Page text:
Since the dawn of Hawaiian culture, approximately the fourth century B.C.E., they lived in harmony with the ocean surrounding them. As they established themselves in the islands and their traditions flourished the art of surfing became a daily activity with great social reach. Men, women and children from all levels of society were drawn to and enjoyed the waves.
It is probable that the first Hawaiian surfers, just like the ancient Peruvians, discovered the pleasure of surfing on their own. Maybe they were fishermen who, used to the stresses of working at sea, found an elemental force capable of pushing their vessels to shore, and thus relieving some of their burden. It seems likely that had to be something in between the great outrigger canoes and the first primitive Hawaiian surfboards, a bridge or connection where people transitioned from sitting and riding in canoes as it related to work and standing up and gliding along for fun. It is possible that perhaps the Peruvian tup or caballito de totora potentially fills this void.
Much like their descendants, the Polynesians, the Hawaiians governed through a class and caste system. The governing class consisted of Hawaiians that possessed noble lineage or were related to the king himself. They ruled over the commoners, a class composed of the rest of the islanders. For centuries only the dominant class had the privilege to enjoy the most beautiful beaches with the best waves to practice the ritual of surfing. Furthermore, only they had access to the Kao and Wiliwili wood. The latter was lighter and floated better than the rest of the Hawaiian woods. It was used to build a bigger surfboard called “olo.” For these reasons surfing was considered the sport of kings and became a fundamental part of the Hawaiian royalties’ lives.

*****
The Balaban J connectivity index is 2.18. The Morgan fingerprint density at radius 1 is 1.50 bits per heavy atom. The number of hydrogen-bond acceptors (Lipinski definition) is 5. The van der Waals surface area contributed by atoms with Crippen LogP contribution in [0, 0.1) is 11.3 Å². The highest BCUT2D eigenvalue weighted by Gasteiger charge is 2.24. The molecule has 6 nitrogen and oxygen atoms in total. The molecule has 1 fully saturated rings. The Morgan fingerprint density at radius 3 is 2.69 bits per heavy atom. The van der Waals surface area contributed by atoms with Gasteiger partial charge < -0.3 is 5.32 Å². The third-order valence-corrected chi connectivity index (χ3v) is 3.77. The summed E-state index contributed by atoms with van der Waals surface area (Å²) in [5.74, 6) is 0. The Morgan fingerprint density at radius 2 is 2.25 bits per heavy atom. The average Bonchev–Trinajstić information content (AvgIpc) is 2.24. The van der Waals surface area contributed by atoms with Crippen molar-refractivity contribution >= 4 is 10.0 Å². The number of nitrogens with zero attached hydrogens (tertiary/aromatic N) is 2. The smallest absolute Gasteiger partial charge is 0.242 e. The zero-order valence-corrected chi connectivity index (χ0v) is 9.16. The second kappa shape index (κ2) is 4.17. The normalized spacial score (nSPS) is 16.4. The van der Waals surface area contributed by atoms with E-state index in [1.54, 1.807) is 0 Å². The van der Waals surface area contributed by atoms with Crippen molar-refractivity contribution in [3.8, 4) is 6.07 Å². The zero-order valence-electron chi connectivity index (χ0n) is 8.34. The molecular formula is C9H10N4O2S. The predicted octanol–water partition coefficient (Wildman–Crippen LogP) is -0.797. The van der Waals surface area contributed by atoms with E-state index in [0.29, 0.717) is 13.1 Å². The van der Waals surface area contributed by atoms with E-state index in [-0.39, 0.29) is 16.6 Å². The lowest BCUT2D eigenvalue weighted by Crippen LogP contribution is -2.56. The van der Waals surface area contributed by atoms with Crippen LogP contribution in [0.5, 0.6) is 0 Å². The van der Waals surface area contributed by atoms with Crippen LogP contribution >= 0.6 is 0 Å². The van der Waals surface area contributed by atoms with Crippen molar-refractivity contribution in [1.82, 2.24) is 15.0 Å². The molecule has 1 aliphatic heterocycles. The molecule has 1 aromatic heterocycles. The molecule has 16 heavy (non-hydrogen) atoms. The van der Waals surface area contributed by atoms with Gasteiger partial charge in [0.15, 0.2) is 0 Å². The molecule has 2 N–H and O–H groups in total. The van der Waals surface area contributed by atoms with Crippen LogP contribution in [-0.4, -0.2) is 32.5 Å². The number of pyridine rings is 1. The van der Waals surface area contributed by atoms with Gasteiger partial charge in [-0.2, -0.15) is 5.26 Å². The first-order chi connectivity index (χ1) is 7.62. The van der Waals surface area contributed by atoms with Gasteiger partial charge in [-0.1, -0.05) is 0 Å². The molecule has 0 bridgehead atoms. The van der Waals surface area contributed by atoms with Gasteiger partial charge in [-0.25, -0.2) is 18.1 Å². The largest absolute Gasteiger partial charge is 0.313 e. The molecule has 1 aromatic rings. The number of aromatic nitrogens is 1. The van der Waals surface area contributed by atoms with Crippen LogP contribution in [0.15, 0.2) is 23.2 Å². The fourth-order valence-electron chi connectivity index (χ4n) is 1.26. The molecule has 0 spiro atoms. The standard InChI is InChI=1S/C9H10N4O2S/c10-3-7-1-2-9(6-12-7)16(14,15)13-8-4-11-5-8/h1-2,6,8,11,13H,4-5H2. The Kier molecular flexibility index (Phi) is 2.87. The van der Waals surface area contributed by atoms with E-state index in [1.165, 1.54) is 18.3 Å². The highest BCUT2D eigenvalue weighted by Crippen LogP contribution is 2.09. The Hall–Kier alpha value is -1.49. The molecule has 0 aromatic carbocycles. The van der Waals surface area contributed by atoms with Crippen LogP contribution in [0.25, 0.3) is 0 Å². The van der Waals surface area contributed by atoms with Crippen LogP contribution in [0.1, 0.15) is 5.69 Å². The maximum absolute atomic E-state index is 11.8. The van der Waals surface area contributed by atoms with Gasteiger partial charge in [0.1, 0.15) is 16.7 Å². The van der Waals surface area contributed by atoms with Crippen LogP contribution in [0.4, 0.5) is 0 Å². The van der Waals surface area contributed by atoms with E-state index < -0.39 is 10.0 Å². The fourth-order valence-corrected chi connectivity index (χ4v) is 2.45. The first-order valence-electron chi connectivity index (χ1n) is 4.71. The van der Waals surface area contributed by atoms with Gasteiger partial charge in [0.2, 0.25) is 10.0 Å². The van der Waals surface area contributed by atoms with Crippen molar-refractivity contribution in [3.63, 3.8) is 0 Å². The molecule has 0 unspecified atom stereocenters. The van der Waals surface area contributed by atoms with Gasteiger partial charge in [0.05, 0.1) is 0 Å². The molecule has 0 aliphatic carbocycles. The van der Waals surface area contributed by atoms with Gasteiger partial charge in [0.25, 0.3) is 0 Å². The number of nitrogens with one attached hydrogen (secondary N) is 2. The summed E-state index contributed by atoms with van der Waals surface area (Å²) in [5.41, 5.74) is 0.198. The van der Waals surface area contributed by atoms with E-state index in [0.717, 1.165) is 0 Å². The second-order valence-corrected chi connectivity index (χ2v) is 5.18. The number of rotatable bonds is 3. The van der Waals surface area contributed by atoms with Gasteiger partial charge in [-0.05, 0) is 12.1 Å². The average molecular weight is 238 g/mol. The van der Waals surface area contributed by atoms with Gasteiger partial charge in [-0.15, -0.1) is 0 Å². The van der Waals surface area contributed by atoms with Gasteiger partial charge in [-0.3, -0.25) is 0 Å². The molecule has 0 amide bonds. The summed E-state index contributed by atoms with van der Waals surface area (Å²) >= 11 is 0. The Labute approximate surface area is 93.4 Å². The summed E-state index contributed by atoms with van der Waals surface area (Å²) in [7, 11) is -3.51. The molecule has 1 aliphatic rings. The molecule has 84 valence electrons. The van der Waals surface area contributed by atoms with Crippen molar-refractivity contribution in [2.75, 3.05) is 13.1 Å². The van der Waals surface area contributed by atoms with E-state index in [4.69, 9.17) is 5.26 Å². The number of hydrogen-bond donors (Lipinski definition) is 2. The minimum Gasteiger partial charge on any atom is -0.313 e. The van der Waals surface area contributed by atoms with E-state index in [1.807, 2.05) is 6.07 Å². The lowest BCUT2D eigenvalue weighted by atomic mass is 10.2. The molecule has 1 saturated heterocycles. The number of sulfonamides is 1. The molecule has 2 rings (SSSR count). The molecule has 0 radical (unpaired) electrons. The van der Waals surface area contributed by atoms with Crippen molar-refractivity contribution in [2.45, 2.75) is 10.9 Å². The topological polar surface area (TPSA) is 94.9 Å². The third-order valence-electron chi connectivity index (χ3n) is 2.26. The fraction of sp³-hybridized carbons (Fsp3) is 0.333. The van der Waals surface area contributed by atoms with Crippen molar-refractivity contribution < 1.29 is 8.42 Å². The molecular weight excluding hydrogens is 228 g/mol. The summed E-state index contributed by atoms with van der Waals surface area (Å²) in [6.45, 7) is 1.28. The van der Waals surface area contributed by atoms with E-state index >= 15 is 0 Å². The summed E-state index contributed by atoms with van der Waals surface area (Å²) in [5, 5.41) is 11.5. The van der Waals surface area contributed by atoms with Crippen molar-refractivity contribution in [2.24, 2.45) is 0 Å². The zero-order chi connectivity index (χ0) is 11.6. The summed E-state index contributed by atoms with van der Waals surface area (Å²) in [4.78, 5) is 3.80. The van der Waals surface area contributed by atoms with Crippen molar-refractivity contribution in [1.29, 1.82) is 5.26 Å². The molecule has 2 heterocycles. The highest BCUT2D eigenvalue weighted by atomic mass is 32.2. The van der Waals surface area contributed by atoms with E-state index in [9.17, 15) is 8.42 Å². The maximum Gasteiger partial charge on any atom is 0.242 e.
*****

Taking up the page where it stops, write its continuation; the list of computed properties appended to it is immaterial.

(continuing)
Liloa, the king of Hawaii, had traveled to Kokohalile to consecrate a temple, and after the ceremony he found the time to take a bath in a nearby stream. By the stream he met a beautiful local woman named Akahiakulana, with whom he was instantly infatuated. He seduced her, and when it was time to leave he asked her that if she was to become pregnant from their intimacy and give birth to a son to name him Umi and send the boy to him.
Akahiakulana did become pregnant and birthed a baby boy. Doing as she was instructed, she named him Umi. But she opted to raise the baby. Shortly after her meeting with the king, Akahiakulana had married another man, who abused her son. One day Akahiakulana had enough of Umi’s mistreatment and told everyone that he was actually was the son of the Great Chief Liloa and her husband had no rights concerning him.
She finally sent Umi to live with his real father, where he was received by King Liloa and his other son, Hakau—who was not happy with Umi’s arrival. The tension between the two half-brothers became known throughout the country, and upon King Liloa’s death, the heritage was split in two; Hakau was to rule all of the land, while Umi became the chief of temples and gods.